Everybody's got a swimming story — where they learned, the crazy way they could've been buried alive under a pile of wet kids, how it makes them feel to swim:
"I grew up in San Francisco. I learned to swim at Fleishacker Pool. It was the biggest outdoor pool, and it was salt water. It was down on Ocean Beach, right by the zoo, and so they just pumped in ocean water."
— Jan Carroll, swimming, water aerobics and adaptive learning instructor for Eureka Adult School and College of the Redwoods.
"I grew up in Los Angeles and learned to swim at Catalina Island. When the big passenger boats would come in from the mainland, the kids would go out to meet the boat and people would throw coins over the side. And it was always boys out there, except for me, so more coins came my way."
— Junie Speier, 84, swimmer, teacher, former lifeguard.
"I lived on a farm in Washington Crossing, New Jersey, as a kid. We used to walk down to the Delaware River to swim. It was about a mile from our farm, and it was real hot in New Jersey, and we kept thinking about that nice cold river water. But coming back we'd get all hot again. We learned a lot about water safety. One time, there was a man whose little girl was yelling, 'Help! Help!' And I knew the river, I knew it was shallow in some places and deep in others. All I had to do was pull her away from the deep hole."
— Ina Harris, 85, swimmer and teacher.
"When I was in high school, I was out in the middle of Lake Mead — I grew up in Las Vegas — and I had a cramp, and it scared the hell out of me. So that was the end of my swimming career. Fast forward to my adult life. I have a place up at Ruth Lake, and I have a dock, and I'm sitting there and I'm thinking, what if somebody was out there and drowning? I'd have to watch. I said, I can't do that. So I started coming here. And on my 62nd birthday I swam across Ruth Lake."
— Paul Stanley, 72, swimmer at Eureka pool.
"We had a very interesting pool in Racine, Wisconsin. It was an outdoor pool, and it was totally circular, and you'd just walk into it. And they had a deep part in the middle that had a fence around it. And as you got out to this fence, it was maybe four feet deep. But then through the fence it went down like 12 feet, or 15 feet. And the island actually had diving boards, so there'd be just hundreds of kids jumping off, and you'd be underwater swimming and people would just land on you. It was just nuts. It was dangerous chaos."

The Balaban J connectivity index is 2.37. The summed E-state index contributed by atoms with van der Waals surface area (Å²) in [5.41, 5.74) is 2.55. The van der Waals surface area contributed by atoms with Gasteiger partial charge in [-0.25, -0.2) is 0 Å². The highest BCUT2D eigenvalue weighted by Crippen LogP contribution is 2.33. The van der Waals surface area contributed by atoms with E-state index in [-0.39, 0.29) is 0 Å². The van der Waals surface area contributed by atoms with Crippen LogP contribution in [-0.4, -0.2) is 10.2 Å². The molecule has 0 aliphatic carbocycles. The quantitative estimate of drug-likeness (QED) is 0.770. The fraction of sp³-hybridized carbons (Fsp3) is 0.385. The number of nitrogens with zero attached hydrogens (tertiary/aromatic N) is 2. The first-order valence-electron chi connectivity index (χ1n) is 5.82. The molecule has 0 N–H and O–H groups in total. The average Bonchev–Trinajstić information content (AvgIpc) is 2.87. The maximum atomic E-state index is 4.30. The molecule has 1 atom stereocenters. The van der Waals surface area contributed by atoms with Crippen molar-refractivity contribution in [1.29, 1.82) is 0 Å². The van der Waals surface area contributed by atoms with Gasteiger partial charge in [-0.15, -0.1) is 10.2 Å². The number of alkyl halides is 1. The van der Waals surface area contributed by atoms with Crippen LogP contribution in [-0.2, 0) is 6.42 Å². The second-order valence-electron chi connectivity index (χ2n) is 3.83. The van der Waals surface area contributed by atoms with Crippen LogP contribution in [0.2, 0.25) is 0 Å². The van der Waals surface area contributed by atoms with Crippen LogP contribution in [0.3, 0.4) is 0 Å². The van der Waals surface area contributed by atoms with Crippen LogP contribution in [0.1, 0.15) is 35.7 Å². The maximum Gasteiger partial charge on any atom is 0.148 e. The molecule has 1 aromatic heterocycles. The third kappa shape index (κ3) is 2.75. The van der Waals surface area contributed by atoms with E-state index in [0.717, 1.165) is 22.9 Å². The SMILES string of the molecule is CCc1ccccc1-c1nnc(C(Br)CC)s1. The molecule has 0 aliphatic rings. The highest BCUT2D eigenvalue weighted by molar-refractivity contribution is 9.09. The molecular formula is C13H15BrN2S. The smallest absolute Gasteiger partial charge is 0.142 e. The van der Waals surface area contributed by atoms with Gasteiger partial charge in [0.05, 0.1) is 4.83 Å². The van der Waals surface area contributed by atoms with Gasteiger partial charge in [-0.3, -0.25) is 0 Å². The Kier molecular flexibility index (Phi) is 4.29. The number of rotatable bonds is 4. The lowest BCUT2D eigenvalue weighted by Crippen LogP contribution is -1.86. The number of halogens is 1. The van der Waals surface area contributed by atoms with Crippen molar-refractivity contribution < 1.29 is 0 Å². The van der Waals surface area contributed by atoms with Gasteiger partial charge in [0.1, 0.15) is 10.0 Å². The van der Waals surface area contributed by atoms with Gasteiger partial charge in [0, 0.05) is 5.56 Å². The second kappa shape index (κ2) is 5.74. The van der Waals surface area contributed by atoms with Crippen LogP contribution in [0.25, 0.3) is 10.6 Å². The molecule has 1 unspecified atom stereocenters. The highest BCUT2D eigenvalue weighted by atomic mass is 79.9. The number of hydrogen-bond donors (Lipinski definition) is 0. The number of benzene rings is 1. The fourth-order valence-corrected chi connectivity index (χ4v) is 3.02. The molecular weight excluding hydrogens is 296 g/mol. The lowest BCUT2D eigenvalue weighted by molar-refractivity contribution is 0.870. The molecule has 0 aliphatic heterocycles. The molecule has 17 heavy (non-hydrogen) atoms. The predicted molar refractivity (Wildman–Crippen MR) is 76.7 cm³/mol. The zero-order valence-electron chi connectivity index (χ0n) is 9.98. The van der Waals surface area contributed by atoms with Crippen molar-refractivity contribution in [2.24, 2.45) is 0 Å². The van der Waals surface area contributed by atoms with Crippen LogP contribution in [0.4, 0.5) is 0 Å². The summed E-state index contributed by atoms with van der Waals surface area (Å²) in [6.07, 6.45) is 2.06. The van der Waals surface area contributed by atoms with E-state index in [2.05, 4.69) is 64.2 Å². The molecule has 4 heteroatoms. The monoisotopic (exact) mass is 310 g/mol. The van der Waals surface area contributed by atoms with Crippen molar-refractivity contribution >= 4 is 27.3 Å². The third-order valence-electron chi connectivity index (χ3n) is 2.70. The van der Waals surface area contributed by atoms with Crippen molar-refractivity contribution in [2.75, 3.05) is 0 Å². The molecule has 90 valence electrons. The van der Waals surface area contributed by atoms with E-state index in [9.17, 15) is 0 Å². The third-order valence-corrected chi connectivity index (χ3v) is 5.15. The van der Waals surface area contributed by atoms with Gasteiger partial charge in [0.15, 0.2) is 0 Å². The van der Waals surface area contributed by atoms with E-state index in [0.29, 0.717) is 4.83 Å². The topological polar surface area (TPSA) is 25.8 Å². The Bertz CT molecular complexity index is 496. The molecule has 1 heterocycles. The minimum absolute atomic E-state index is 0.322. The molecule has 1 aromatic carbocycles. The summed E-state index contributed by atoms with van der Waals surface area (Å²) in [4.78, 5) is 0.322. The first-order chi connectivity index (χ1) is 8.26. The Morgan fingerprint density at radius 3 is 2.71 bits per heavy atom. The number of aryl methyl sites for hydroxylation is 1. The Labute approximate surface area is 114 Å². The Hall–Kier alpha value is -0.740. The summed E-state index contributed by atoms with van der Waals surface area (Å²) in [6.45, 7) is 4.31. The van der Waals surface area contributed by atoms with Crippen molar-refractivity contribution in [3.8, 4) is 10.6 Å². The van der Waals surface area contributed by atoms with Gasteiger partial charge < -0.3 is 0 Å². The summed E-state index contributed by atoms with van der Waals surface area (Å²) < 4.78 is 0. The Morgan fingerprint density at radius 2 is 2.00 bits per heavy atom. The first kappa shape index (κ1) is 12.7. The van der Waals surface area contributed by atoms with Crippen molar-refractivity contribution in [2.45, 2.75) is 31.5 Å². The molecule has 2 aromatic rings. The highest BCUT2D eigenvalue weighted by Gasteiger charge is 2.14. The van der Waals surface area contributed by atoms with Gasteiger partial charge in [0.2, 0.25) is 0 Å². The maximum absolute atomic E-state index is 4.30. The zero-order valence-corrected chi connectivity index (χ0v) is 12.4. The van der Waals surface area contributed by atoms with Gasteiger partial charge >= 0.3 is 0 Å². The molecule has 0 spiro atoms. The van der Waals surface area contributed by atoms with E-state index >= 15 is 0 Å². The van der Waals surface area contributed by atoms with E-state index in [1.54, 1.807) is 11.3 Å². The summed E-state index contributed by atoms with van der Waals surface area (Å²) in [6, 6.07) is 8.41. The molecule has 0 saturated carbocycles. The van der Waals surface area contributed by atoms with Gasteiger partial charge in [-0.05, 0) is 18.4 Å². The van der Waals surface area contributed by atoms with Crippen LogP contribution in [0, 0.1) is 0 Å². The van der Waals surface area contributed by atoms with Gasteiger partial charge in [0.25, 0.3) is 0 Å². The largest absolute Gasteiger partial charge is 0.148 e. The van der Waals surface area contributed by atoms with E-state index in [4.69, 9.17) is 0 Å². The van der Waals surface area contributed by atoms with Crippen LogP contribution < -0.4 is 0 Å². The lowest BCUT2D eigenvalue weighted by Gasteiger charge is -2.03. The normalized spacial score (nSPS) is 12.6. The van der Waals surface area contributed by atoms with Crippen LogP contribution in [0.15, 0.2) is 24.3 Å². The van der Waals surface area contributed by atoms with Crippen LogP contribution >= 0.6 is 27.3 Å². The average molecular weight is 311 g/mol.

— Paul DeMark, director of communication and marketing, College of the Redwoods.
"When you do laps, there's a rhythm that makes you feel kinship with everything — nature, water. When we're fetuses we swim in water, so it feels natural to be there. And if you grow up a swimmer, it becomes a part of you. I think it helps you get from your 70s to your 80s."
— Ina Harris.
"Floating in water — that's where we all came from."
— Eureka City Councilman Mike Jones.
"I learned how to swim here."
— Katie Peacock, 20, who still swims at Eureka High's pool.
"Swimming is just a nice time to be by yourself. It's just you, your goggles and the water. So you daydream a lot. Sometimes you're going through things. I remember when I was swimming in high school and college, I would end up solving a lot of my math problems while I was swimming."
— Dave Banducci, College of the Redwoods football coach and former swim team coach, and in college an All-American swimmer.